US senate law on outsourcing unwarranted: CII
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US senate law on outsourcing unwarranted: CII

Monday, 26 January 2004, 08:00 Hrs
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NEW DELHI: Premier business lobby group Confederation of Indian Industry (CII) Saturday termed as unfortunate and unwarranted the US Senate's decision to ban outsourcing government contracts overseas.

"India and the US have been steadily deepening their economic and strategic ties. Therefore, the passage of this law will be a speed-breaker on the road to closer ties," said CII president Anand Mahindra.

"This is particularly unfortunate, since studies on the BPO (business process outsourcing) sector have shown that the company that outsources gains much more than the company to which it is outsourcing," he said in a statement here.

"Although, normally such provisions are not changed, perhaps US President George W. Bush would reconsider this before signing the bill."

In a major blow to India's booming outsourcing industry, the US Senate Thursday night passed a bill banning US companies from shipping government contracts overseas.

The bill, prohibiting private American companies from shifting tech jobs abroad, was part of the $820 billion spending bill leftover from last year, clearing it for President George Bush's signature.

After the presidential approval, the bill is likely to become the first federal law that limits companies from performing contracted work outside the US since outsourcing became a potent political force a year ago.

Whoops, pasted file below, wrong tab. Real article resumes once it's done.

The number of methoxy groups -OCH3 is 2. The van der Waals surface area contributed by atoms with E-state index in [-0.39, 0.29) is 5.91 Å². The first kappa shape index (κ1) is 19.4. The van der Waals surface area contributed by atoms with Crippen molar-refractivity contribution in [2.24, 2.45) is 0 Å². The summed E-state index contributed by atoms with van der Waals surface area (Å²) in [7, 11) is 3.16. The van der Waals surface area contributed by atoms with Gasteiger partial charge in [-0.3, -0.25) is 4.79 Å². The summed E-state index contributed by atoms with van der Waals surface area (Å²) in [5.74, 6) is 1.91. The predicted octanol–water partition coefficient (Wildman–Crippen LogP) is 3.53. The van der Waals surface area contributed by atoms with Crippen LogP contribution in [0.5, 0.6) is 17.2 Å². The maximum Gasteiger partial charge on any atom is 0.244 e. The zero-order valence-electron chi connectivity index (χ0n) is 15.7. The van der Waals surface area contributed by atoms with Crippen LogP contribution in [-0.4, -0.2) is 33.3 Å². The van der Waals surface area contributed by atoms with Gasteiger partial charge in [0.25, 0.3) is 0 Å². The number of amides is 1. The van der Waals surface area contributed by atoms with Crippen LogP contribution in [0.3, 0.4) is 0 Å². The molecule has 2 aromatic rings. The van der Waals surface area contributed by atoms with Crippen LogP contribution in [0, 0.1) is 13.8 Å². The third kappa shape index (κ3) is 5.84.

"India is taking examples from the US and other developed countries on its path of liberalisation and reforms," said Mahindra.

"However, such anti-liberalisation measures, when adopted by developed countries, and particularly by the US, which target developing countries will lead to greater protectionism in other sectors, thus impacting global trade flows," he said.

Mahindra said domestic American politics might have resulted in the passage of the law although it was possible to continue liberalisation even as elections were imminent.

"In this particular case, since the Senate ban is on US government contracts, the ultimate loser is the US taxpayer, who will now pay more for government services."

Source: IANS
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